Los Angeles County Jail Continues To Over-Incarcerate

by John E. Dannenberg

After paying $27 million (up to $5,000 per plaintiff) to settle class action lawsuits in 1991 for failing to timely release prisoners from county jail (see PLN, Jan. 2003, p.14), Los Angeles (L.A.) County is still making similar mistakes and paying penalties. In the twelve month period ending in June 2005, records of the L.A. County Sheriffs Department showed that they jailed 66 prisoners who either had never been charged with crimes or who had been court-ordered to be released.

Juan Avalos, a Mexican immigrant living in Orange County with his wife and four children, used to have two jobs. But he lost them when L.A. Sheriffs deputies arrested him in 2004 on an Orange County probation violation warrant and held him for 73 days without any due process. When L.A. County Jail officials realized he had never been taken to Orange County to face a judge, they gave him a check for $500 conditioned upon his signing a waiver to his right to sue for false imprisonment.

Not speaking English, Avalos signed the dotted line and took the money.
While L.A. County Sheriff Lee Baca said that no illegal incarceration is acceptable, he opined that ...

No Qualified Immunity on Toothpaste, Inhaler & Ventilation Claims

The Seventh Circuit Court Of Appeals upheld a district courts denial of qualified immunity to jail officials on claims of denial of toothpaste, withholding asthma inhaler and inadequate ventilation.

In 1984, two Indiana men disappeared. Neither the men nor their bodies were ever found but they were declared legally dead. On August 2, 2000, brothers Herbert Duke Board (Duke) and Jerome Board (Jerry)... were arrested and charged with the murders of the two men. They were held in the Edgar County, Illinois, Jail for 126 days while awaiting trial. On December 6, 2000, they were released from custody following their acquittal on the murder charges.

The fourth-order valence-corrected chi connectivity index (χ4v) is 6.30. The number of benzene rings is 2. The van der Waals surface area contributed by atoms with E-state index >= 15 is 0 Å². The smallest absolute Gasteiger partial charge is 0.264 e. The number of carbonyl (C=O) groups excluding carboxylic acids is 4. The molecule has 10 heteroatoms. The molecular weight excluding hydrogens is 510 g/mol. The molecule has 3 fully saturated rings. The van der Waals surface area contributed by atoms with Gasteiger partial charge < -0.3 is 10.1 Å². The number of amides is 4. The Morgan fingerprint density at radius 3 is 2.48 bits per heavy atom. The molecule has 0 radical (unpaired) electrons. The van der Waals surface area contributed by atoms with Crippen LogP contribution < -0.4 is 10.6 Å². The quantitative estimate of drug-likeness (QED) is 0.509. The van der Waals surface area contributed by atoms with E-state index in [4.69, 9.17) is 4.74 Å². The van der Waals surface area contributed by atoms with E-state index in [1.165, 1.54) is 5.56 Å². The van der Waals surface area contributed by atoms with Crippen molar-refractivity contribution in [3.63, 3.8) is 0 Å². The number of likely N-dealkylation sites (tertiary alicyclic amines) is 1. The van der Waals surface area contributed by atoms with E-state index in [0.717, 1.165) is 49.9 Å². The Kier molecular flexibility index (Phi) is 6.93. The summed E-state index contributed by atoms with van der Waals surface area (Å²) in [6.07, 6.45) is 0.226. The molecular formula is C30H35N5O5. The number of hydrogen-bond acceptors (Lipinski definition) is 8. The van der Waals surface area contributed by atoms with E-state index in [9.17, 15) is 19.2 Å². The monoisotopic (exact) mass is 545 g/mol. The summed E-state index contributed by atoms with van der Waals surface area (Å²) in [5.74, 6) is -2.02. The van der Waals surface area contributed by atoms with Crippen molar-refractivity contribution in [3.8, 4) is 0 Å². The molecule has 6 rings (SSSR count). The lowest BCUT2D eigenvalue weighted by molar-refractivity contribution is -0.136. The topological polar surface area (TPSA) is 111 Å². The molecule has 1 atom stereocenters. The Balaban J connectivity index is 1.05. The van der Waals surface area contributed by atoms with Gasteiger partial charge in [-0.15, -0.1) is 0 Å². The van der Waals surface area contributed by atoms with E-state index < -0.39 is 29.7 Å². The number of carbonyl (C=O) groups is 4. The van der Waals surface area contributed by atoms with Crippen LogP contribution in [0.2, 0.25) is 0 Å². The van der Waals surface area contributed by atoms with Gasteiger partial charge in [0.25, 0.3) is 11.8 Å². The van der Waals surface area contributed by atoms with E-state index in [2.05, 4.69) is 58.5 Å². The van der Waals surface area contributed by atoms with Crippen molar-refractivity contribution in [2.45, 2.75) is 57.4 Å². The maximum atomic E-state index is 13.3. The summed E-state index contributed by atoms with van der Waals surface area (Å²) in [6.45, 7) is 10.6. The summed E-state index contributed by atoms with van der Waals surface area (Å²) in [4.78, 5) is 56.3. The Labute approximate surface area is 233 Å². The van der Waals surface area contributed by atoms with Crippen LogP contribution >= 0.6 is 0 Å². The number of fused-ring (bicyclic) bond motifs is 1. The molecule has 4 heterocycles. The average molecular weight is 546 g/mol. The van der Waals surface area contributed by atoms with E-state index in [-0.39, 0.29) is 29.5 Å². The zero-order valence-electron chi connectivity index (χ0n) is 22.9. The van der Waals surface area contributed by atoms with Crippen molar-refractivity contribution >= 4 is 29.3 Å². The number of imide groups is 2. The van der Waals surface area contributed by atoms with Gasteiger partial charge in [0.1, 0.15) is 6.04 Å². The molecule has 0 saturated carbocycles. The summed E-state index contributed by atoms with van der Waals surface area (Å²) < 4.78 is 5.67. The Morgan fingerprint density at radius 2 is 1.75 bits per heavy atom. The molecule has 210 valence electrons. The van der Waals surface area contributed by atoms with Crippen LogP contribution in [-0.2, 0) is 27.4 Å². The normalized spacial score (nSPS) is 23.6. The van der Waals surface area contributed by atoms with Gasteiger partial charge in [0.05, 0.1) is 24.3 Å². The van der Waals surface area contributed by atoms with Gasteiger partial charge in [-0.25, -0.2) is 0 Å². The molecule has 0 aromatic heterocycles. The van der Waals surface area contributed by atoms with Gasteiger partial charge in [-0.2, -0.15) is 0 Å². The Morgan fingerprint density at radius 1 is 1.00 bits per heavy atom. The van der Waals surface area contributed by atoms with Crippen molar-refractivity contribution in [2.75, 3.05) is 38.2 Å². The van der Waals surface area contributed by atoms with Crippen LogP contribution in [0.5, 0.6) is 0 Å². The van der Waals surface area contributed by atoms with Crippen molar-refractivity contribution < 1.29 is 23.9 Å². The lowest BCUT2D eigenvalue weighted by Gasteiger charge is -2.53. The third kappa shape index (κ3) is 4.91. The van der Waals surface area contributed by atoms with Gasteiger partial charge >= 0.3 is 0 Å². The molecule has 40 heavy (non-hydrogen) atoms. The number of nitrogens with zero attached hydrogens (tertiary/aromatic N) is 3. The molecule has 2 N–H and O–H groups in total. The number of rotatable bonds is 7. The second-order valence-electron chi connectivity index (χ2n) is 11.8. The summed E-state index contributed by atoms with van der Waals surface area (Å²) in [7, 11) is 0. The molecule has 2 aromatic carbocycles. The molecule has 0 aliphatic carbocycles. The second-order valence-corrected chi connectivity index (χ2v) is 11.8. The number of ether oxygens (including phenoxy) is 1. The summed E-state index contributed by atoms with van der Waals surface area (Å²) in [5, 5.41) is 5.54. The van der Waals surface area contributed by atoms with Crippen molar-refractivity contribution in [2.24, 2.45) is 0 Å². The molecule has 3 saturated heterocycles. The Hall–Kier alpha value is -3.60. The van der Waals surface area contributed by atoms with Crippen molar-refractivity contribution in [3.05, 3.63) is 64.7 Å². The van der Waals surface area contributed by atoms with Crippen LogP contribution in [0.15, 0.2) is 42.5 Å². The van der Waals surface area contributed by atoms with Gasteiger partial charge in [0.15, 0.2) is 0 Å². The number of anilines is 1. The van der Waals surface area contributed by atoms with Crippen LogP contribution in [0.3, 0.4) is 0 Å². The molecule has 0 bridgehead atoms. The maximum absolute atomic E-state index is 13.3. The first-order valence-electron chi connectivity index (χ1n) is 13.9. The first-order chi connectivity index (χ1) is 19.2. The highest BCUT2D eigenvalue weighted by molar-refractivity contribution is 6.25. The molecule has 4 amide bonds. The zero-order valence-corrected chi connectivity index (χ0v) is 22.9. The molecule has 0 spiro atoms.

The Boards then brought suit alleging numerous constitutional and state law violations related to their arrest, confinement and subsequent acquittal. Only three claims survived voluntary dismissal in the district courts unchallenged grant of summary judgment in favor of the defendants. The court found that defendants were not entitled to qualified immunity on the Boards claims of denial of toothpaste, withholding asthma inhaler and inadequate ventilation. Defendants filed an interlocutory appeal of the qualified immunity ruling.

The Seventh Circuit explained that the constitutional rights of a pretrial detainee are derived from the Due Process of the ...

Dallas Fake Drug Cases Settle For Millions, Jury Awards Damages

by Michael Rigby

In 2001, police officers in Dallas, Texas, made 33 arrests in what has since become known as the fake drug scandal." The victims were all charged with possessing cocaine, based on supposedly positive field tests of seized substances, when in fact there was little or no trace ...

New York City Pays $75,000 for 28.5 Days False Imprisonment

On September 8, 2005, the City of New York, New York, settled for $75,000 a prisoner's lawsuit alleging 28.5 days false imprisonment.

Plaintiff William Perocier, Jr., a 31 year old tow truck driver, was sentenced to six months in jail in early 2001 for failure to pay child support. The ...

Wrongfully Imprisoned D.C. Disabled Man Settles Suit For $1.74 Million

by Michael Rigby

The District of Columbia and a private medical provider have agreed to pay $1.74 million to Joseph Heard, a deaf, mute, and mentally disabled man who was wrongfully imprisoned in the D.C. jail for nearly two years.

Heard's ordeal [originally reported in PLN, April 2002] began in ...